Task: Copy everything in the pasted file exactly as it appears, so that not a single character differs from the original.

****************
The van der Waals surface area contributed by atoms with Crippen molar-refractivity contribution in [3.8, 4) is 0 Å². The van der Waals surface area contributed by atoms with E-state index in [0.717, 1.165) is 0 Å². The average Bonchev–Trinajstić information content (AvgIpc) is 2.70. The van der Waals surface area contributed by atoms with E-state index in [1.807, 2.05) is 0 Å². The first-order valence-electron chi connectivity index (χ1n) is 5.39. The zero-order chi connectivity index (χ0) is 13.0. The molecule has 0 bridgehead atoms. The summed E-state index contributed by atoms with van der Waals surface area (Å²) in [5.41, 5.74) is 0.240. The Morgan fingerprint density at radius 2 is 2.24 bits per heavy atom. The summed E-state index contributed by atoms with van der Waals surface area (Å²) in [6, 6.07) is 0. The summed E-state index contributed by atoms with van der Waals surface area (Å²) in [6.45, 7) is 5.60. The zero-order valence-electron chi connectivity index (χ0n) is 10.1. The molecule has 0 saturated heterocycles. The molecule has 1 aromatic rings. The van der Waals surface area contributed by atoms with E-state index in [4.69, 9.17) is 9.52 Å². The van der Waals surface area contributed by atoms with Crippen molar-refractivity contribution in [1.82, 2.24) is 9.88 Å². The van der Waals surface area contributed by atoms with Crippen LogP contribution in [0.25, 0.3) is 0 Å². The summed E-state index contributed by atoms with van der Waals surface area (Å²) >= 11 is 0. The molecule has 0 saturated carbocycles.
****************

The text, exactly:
The van der Waals surface area contributed by atoms with Crippen molar-refractivity contribution in [3.8, 4) is 0 Å². The van der Waals surface area contributed by atoms with E-state index in [0.717, 1.165) is 0 Å². The average Bonchev–Trinajstić information content (AvgIpc) is 2.70. The van der Waals surface area contributed by atoms with E-state index in [1.807, 2.05) is 0 Å². The first-order valence-electron chi connectivity index (χ1n) is 5.39. The zero-order chi connectivity index (χ0) is 13.0. The molecule has 0 bridgehead atoms. The summed E-state index contributed by atoms with van der Waals surface area (Å²) in [5.41, 5.74) is 0.240. The Morgan fingerprint density at radius 2 is 2.24 bits per heavy atom. The summed E-state index contributed by atoms with van der Waals surface area (Å²) in [6, 6.07) is 0. The summed E-state index contributed by atoms with van der Waals surface area (Å²) in [6.45, 7) is 5.60. The zero-order valence-electron chi connectivity index (χ0n) is 10.1. The molecule has 0 saturated heterocycles. The molecule has 1 aromatic rings. The van der Waals surface area contributed by atoms with E-state index in [4.69, 9.17) is 9.52 Å². The van der Waals surface area contributed by atoms with Crippen molar-refractivity contribution in [1.82, 2.24) is 9.88 Å². The van der Waals surface area contributed by atoms with Crippen LogP contribution in [0.25, 0.3) is 0 Å². The summed E-state index contributed by atoms with van der Waals surface area (Å²) >= 11 is 0. The molecule has 0 saturated carbocycles.